A brand-new family of MACO control systems from Barber-Colman Co. in Love's Park, Ill., employs a "building-block" strategy intended to reduce the system's installed cost while improving its performance.
Called MACO DS, this modular control system literally snaps together from three types of new components: process-specific control modules, a quick-connecting distributed I/O system, and a PC-based operator interface. These components communicate via high-speed buses and industry-standard communication networks such as Ethernet and CANBus. "It's a truly open system," says automation products manager Bart Polizotto.
"The focus of this system is on lowering the total installed cost," Polizotto emphasizes. That cost is roughly 25% less than for earlier MACO systems, he estimates.
Barber-Colman previewed MACO DS at the recent K'98 show in Dusseldorf, Germany. While the system will not be fully commercial until July, a prototype was demonstrated on a rotary blow molder from Graham Engineering Corp., York, Pa.
Control modules on cards
For process control, MACO DS relies on what the company calls "Application Specific Blocks," which contain I/O card modules with on-board microprocessors and also have room for an optional central microprocessor that can run custom control routines. A "block" holds up to six of these intelligent I/O cards, each handling a specific control task. Users simply select the cards that meet their application's needs.
When MACO DS arrives this summer, Barber-Colman will offer off-the-shelf control modules for blow molding, injection, extrusion, temperature, and motion control. Some of these cards contain control features already familiar to Barber-Colman customers--for example, Impact injection molding control. Other cards will be new introductions that will provide performance increases, according to Polizotto. For instance, a high-speed card currently used only in blow-molding will be applied to injection molding. Polizotto says the 0.1-millisec scan rate of this card will permit a more detailed shot profile of 100 steps instead of the current 10.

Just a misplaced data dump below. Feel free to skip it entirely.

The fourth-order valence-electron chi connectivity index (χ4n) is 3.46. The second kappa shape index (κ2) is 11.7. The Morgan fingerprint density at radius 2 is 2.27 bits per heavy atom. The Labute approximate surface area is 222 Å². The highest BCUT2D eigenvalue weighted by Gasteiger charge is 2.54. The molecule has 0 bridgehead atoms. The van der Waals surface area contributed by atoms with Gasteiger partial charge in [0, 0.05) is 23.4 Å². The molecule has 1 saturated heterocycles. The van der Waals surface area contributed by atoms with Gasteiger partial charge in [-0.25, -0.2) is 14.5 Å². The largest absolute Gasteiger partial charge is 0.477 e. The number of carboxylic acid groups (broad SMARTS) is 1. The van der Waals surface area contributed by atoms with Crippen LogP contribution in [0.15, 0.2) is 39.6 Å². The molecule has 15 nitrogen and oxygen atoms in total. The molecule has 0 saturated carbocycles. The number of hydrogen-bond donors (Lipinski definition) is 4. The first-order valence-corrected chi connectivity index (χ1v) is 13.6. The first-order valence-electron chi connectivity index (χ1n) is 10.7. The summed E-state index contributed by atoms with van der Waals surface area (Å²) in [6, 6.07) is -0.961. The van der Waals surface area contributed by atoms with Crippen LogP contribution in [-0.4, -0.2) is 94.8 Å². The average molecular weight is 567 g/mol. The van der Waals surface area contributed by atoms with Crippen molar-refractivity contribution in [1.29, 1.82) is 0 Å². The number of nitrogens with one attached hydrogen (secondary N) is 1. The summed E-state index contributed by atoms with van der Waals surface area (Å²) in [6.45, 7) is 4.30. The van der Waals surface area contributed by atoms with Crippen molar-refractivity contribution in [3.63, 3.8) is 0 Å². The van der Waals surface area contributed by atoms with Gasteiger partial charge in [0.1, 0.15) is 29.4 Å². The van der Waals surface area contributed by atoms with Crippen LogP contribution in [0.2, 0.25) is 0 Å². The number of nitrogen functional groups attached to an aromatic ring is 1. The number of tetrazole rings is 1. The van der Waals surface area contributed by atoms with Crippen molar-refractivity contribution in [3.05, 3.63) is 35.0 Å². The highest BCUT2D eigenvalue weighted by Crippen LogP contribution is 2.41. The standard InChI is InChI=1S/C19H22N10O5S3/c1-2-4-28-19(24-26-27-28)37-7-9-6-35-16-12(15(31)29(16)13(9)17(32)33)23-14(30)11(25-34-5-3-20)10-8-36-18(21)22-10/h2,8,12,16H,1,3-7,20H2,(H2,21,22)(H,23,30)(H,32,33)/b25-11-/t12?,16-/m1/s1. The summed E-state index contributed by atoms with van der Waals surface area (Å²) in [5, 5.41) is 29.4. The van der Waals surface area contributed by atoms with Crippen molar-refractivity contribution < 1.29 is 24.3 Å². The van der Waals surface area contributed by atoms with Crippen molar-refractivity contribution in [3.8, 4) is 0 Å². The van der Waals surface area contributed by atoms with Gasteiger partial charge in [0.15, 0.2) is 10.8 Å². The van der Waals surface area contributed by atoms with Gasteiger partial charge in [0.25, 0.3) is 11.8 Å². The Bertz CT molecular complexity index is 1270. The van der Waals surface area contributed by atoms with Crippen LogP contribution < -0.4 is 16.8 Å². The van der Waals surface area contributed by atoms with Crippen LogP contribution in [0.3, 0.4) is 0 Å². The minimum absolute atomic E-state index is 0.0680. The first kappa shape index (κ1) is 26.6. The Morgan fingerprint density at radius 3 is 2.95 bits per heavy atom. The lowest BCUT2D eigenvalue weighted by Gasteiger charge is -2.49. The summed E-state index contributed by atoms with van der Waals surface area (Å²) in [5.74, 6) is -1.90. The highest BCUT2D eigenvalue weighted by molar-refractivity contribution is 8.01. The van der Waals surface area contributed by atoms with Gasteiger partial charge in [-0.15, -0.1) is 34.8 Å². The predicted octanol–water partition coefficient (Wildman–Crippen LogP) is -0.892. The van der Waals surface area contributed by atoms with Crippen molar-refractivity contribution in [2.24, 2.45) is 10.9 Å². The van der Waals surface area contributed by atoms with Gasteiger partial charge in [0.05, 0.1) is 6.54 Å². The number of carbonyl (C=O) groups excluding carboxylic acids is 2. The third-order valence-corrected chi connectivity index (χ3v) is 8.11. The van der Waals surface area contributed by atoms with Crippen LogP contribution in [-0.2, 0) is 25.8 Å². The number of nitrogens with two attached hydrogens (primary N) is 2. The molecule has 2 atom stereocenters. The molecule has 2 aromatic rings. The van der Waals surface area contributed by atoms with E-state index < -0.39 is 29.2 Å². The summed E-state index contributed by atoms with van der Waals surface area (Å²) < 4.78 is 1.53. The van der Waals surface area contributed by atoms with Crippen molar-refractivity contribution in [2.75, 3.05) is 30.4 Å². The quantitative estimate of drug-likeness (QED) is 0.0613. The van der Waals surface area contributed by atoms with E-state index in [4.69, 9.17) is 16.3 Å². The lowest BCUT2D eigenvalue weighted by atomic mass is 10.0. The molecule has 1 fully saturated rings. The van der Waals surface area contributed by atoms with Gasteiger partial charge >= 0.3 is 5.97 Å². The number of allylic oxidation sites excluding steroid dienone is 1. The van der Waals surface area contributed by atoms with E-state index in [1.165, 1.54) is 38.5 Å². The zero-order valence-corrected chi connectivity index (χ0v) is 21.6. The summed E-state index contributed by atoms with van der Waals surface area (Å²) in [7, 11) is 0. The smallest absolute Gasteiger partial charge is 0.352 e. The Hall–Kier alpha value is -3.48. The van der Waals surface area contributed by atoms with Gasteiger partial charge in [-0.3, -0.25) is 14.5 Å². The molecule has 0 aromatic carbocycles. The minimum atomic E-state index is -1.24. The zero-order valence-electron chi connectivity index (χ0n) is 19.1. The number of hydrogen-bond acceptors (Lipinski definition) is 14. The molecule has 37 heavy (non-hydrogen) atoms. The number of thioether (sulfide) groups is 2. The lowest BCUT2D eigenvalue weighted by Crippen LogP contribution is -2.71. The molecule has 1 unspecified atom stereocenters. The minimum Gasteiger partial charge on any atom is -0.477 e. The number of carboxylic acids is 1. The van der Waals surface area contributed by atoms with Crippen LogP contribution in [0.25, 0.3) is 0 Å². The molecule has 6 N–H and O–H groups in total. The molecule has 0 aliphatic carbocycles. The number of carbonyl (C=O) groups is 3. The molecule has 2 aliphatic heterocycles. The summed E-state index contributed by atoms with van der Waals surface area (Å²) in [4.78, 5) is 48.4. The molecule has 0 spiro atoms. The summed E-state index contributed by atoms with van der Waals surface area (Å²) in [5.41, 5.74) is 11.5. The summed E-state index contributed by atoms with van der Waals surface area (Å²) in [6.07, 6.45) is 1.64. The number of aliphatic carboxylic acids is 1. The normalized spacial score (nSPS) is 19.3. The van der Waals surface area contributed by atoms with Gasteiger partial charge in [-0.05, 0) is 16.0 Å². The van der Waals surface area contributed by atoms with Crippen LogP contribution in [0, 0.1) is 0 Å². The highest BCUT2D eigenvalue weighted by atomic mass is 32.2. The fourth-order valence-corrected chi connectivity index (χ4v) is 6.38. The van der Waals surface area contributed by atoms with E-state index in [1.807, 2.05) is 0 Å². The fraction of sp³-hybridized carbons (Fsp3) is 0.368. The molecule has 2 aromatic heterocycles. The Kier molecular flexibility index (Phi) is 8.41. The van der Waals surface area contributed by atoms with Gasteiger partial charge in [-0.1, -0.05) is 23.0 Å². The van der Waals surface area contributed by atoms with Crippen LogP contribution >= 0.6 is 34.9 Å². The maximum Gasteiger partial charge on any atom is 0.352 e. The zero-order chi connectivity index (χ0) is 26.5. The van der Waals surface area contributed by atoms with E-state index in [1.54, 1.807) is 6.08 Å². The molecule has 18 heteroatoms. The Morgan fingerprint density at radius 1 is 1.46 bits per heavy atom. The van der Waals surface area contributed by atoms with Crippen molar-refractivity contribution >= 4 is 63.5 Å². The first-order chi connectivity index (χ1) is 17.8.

Get rid of the 'rat's nest'
MACO DS also offers direct wiring of the system's components into one or more "terminal I/O blocks." Each block has a base comprising 25 DC, AC, and analog I/Os.
More than just a place to hook up the wires, the base also supports a snap-on communications adapter, which provides a single-point connection with the application-specific block over a high-speed bus. Polizotto says the chief benefit of the terminal-block system is simplified wiring and the ability to buy only the amount of I/O you need.
A PC for the operator
The system's new operator station, called Optima PC, features a color touchscreen and an integrated pointing device. Because it runs on Windows NT, the system offers quick integration with a variety of factory networks from Barber-Colman and other suppliers.
Optima uses Wonderware InTouch software for its operator interface. Standard features include multiple windows, on-line help, animated objects, SPC, on-line trending, and recipe management.
To upgrade earlier MACO operator stations for use in a MACO DS system, Barber-Colman offers a small Windows CE device that bolts onto the older system.